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Gardens of Youth

Area youths gain knowledge, money growing vegetables

August 3, 2008
By RICHARD NILSEN, The Leader-Herald

A partnership between Cornell Cooperative Extension and Golub Corp. is helping area youths learn about the personal and financial rewards of growing vegetables.

Under the program, which began this year, Cornell Cooperative Extension of Fulton and Montgomery Counties helps area youths grow vegetables for Golub's Price Chopper supermarkets. The seeds are provided by Golub, and each youth may sell up to $500 worth of vegetables per year back to the stores.

"The Golub program is one of long standing," said Crystal Stewart, a horticulturist for Cornell Cooperative Extension of Fulton and Montgomery Counties. "4-H groups in the other counties have been working with it for years. I was approached by the different counties to participate and found a lot of the kids were interested."

Article Photos

The Leader-Herald/Richard Nilsen

Madison Frasier, 12, of Johnstown picks cherry tomatoes from her garden. Below, Ben Chapin weeds a garden outside Johnson Hall in Johnstown.

Stewart came to the area before 2007 from South Dakota to visit her brother-in-law, and said she wanted to move here because the area is beautiful. The job as horticulturist with Cornell gave her that opportunity. She started working at the job in October.

She was able to get a group of youths from the Tryon Boys School involved in the program through recreation leader Don Ecker. She said the raised-bed gardens at Tryon were great.

"No other counties had tried to work with a facility like Tryon in the program," Stewart said. "It's been exciting."

Besides the Tryon participants, Stewart said about 30 youths in Fulton and Montgomery counties have taken part in the program, which open to 4-H members and other youths.

Children in the program receive seeds for 10 different vegetables. Each youth may choose up to four vegetables to plant.

"They would rather have a few vegetables grown well rather than many grown poorly," Stewart said. "[Golub] doesn't want the kids to get overstretched."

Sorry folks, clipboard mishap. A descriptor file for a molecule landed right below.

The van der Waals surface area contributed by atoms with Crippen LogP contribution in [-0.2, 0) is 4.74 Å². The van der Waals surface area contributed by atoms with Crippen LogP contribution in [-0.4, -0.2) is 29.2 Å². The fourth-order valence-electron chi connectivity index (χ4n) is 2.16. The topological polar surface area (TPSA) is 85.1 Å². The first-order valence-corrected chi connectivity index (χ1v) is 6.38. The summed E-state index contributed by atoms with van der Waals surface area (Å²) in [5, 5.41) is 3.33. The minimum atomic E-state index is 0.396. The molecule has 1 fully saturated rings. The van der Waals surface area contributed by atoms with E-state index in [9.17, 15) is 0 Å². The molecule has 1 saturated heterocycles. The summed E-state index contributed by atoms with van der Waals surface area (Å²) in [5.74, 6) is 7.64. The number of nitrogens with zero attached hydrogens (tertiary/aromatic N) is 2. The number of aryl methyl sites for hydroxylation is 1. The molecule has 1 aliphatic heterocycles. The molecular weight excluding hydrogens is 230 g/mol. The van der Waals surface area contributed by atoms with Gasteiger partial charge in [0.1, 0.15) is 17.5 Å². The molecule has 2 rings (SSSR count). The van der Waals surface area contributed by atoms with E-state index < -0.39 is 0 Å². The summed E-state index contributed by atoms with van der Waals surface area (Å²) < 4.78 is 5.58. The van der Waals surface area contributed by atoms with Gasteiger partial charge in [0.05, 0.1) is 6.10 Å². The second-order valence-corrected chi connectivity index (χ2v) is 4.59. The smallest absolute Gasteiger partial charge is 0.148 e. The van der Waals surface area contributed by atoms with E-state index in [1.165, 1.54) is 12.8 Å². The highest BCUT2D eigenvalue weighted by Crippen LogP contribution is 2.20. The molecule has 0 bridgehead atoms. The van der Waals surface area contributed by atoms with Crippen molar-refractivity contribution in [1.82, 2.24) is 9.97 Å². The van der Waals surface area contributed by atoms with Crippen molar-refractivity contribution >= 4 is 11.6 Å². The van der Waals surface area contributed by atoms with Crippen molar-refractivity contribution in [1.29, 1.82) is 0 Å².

She said cucumbers, tomatoes, squash and zucchini are among the choices.

Ashleigh Myers of Sharon Springs, 15, has been participating in the program and said it is turning out well.

"I'm growing peas," Myers said. "They aren't ready yet, but they are coming along pretty good."

Myers said she likes gardening, and her two brothers, Chad and Kyle, are growing tomatoes in the program. She said her brothers were experimenting with putting black plastic around the plants to see if they will grow better.

"The program is new to us, but they used to have it when my dad was a kid," she said.

Linda Chapin's three sons, Ben, 17, Ian, 16 and Lucas, 14, are all involved in the program. Ben is a tour guide at Johnson Hall and helps with the garden there. He is growing squash to sell to Price Chopper.

"It's been an excellent year for squash," Chapin said. "I'll use the money I make for extra things I need this winter."

"This is our first year with the program," Linda Chapin said. "We have 24 tomato plants in our family garden, which is about 3,000 square feet, and then we have a special market garden in a hay field that is for squash."

Her son Lucas said growing vegetables seemed like an easy way to make some money.

"I'll save most of it," he said. "It's going along nicely. Some of the vegetables are almost ready to pick."

Linda Chapin said the first few yellow tomatoes were so delicious they've eaten them at the dinner table already.

"We've just gotten five or so a day for the table, but pretty soon they will explode and then they'll go off to market."

Stewart said the youths receive whatever the market price is for the vegetables, so they learn about commodities, marketing, and supply and demand

Anita Paley, the 4-H educator in Schenectady County and the liaison with Golub, said the program has a rich history and is rewarding to its participants.

"In 1964, William Golub decided he wanted to offer youth the opportunity to understand and explore the relationship between farmers who grow produce and businesses which purchase the produce," Paley said. "He was familiar with the 4-H programs and the 'learn by doing' style of learning, and he approached Schenectady County 4-H to be a partner in this endeavor."

Paley said that over 44 years, Golub has supplied participants with seeds, tomato plants, marketing supplies and marketing training to support 4-H youths. Cooperative Extension 4-H staff provide program structure, master gardeners for training and garden visits, and training for adult volunteers. The program has expanded from Schenectady County to Albany, Fulton, Montgomery, Rensselaer and Schoharie County Cooperative Extension 4-H clubs. Schenectady has extended the invitation to all Schenectady County youths in kindergarten through grade 12.

"Schenectady County 4-H has been the key contact coordinating efforts between the five Cooperative Extension offices and Golub," Paley said.

Currently, 31 youths are enrolled in the Schenectady program and 158 all five counties. The youths are supported by 41 trained adults, Paley said. In the 44 years of the program's existence, more than 1,500 youths in Schenectady County have used the program and at least 5,500 have participated in all five counties, she said.

Richard Nilsen is a general assignment reporter and can be reached at



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